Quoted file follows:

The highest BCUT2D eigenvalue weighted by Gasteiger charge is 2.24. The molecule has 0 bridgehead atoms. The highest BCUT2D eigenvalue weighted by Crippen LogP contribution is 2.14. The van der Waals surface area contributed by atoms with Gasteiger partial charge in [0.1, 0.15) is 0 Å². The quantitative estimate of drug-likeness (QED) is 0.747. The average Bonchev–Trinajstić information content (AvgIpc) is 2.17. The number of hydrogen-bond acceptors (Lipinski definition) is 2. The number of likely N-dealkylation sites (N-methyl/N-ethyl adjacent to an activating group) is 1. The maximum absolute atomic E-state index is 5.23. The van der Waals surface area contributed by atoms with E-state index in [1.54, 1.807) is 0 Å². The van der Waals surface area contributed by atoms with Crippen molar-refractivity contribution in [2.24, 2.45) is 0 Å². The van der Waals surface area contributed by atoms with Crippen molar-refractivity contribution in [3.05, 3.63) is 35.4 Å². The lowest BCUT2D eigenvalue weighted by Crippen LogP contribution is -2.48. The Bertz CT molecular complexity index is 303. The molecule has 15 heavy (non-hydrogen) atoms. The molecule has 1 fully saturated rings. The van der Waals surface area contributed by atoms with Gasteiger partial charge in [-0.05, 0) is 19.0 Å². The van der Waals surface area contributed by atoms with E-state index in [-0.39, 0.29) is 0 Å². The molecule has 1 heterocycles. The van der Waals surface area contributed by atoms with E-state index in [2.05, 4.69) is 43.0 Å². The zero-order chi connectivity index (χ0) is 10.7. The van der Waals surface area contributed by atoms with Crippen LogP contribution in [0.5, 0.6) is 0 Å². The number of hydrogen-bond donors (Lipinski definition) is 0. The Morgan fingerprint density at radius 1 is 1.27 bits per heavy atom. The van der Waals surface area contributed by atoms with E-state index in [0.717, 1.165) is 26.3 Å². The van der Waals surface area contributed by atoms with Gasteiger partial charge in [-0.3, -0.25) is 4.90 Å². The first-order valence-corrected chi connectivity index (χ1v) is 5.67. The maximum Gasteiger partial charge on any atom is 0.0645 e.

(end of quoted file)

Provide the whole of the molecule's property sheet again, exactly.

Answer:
The highest BCUT2D eigenvalue weighted by Gasteiger charge is 2.24. The molecule has 0 bridgehead atoms. The highest BCUT2D eigenvalue weighted by Crippen LogP contribution is 2.14. The van der Waals surface area contributed by atoms with Gasteiger partial charge in [0.1, 0.15) is 0 Å². The quantitative estimate of drug-likeness (QED) is 0.747. The average Bonchev–Trinajstić information content (AvgIpc) is 2.17. The number of hydrogen-bond acceptors (Lipinski definition) is 2. The number of likely N-dealkylation sites (N-methyl/N-ethyl adjacent to an activating group) is 1. The maximum absolute atomic E-state index is 5.23. The van der Waals surface area contributed by atoms with E-state index in [1.54, 1.807) is 0 Å². The van der Waals surface area contributed by atoms with Crippen molar-refractivity contribution in [2.24, 2.45) is 0 Å². The van der Waals surface area contributed by atoms with Crippen molar-refractivity contribution in [3.05, 3.63) is 35.4 Å². The lowest BCUT2D eigenvalue weighted by Crippen LogP contribution is -2.48. The Bertz CT molecular complexity index is 303. The molecule has 15 heavy (non-hydrogen) atoms. The molecule has 1 fully saturated rings. The van der Waals surface area contributed by atoms with Gasteiger partial charge in [-0.05, 0) is 19.0 Å². The van der Waals surface area contributed by atoms with E-state index in [-0.39, 0.29) is 0 Å². The molecule has 1 heterocycles. The van der Waals surface area contributed by atoms with E-state index in [2.05, 4.69) is 43.0 Å². The zero-order chi connectivity index (χ0) is 10.7. The van der Waals surface area contributed by atoms with Crippen LogP contribution in [0.5, 0.6) is 0 Å². The number of hydrogen-bond donors (Lipinski definition) is 0. The Morgan fingerprint density at radius 1 is 1.27 bits per heavy atom. The van der Waals surface area contributed by atoms with E-state index in [0.717, 1.165) is 26.3 Å². The van der Waals surface area contributed by atoms with Gasteiger partial charge in [-0.3, -0.25) is 4.90 Å². The first-order valence-corrected chi connectivity index (χ1v) is 5.67. The maximum Gasteiger partial charge on any atom is 0.0645 e.